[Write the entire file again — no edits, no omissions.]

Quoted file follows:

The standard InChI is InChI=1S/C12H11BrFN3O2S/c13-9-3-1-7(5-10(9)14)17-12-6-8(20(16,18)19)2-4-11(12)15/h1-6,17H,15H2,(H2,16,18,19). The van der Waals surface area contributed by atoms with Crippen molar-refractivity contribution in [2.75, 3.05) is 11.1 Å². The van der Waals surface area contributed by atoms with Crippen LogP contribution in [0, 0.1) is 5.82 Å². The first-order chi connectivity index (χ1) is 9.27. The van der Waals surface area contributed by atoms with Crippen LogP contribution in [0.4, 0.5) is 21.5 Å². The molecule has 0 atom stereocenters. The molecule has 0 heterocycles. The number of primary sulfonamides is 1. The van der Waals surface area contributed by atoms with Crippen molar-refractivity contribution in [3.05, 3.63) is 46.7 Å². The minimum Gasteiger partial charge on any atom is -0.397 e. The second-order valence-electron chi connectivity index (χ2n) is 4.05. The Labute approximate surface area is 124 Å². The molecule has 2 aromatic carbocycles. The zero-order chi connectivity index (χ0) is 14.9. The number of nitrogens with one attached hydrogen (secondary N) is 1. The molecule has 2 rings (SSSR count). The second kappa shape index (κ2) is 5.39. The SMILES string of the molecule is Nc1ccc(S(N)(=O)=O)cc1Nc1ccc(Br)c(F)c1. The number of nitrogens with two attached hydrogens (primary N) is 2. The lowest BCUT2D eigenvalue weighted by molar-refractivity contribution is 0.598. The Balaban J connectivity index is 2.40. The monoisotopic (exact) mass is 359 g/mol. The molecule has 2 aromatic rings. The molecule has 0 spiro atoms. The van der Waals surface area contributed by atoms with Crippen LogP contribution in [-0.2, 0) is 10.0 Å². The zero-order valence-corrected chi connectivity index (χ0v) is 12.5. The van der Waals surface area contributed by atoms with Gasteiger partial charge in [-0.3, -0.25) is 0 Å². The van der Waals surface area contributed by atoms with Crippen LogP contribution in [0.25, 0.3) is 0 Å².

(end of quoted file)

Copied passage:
The standard InChI is InChI=1S/C12H11BrFN3O2S/c13-9-3-1-7(5-10(9)14)17-12-6-8(20(16,18)19)2-4-11(12)15/h1-6,17H,15H2,(H2,16,18,19). The van der Waals surface area contributed by atoms with Crippen molar-refractivity contribution in [2.75, 3.05) is 11.1 Å². The van der Waals surface area contributed by atoms with Crippen LogP contribution in [0, 0.1) is 5.82 Å². The first-order chi connectivity index (χ1) is 9.27. The van der Waals surface area contributed by atoms with Crippen LogP contribution in [0.4, 0.5) is 21.5 Å². The molecule has 0 atom stereocenters. The molecule has 0 heterocycles. The number of primary sulfonamides is 1. The van der Waals surface area contributed by atoms with Crippen molar-refractivity contribution in [3.05, 3.63) is 46.7 Å². The minimum Gasteiger partial charge on any atom is -0.397 e. The second-order valence-electron chi connectivity index (χ2n) is 4.05. The Labute approximate surface area is 124 Å². The molecule has 2 aromatic carbocycles. The zero-order chi connectivity index (χ0) is 14.9. The number of nitrogens with one attached hydrogen (secondary N) is 1. The molecule has 2 rings (SSSR count). The second kappa shape index (κ2) is 5.39. The SMILES string of the molecule is Nc1ccc(S(N)(=O)=O)cc1Nc1ccc(Br)c(F)c1. The number of nitrogens with two attached hydrogens (primary N) is 2. The lowest BCUT2D eigenvalue weighted by molar-refractivity contribution is 0.598. The Balaban J connectivity index is 2.40. The monoisotopic (exact) mass is 359 g/mol. The molecule has 2 aromatic rings. The molecule has 0 spiro atoms. The van der Waals surface area contributed by atoms with Crippen LogP contribution in [-0.2, 0) is 10.0 Å². The zero-order valence-corrected chi connectivity index (χ0v) is 12.5. The van der Waals surface area contributed by atoms with Gasteiger partial charge in [-0.3, -0.25) is 0 Å². The van der Waals surface area contributed by atoms with Crippen LogP contribution in [0.25, 0.3) is 0 Å².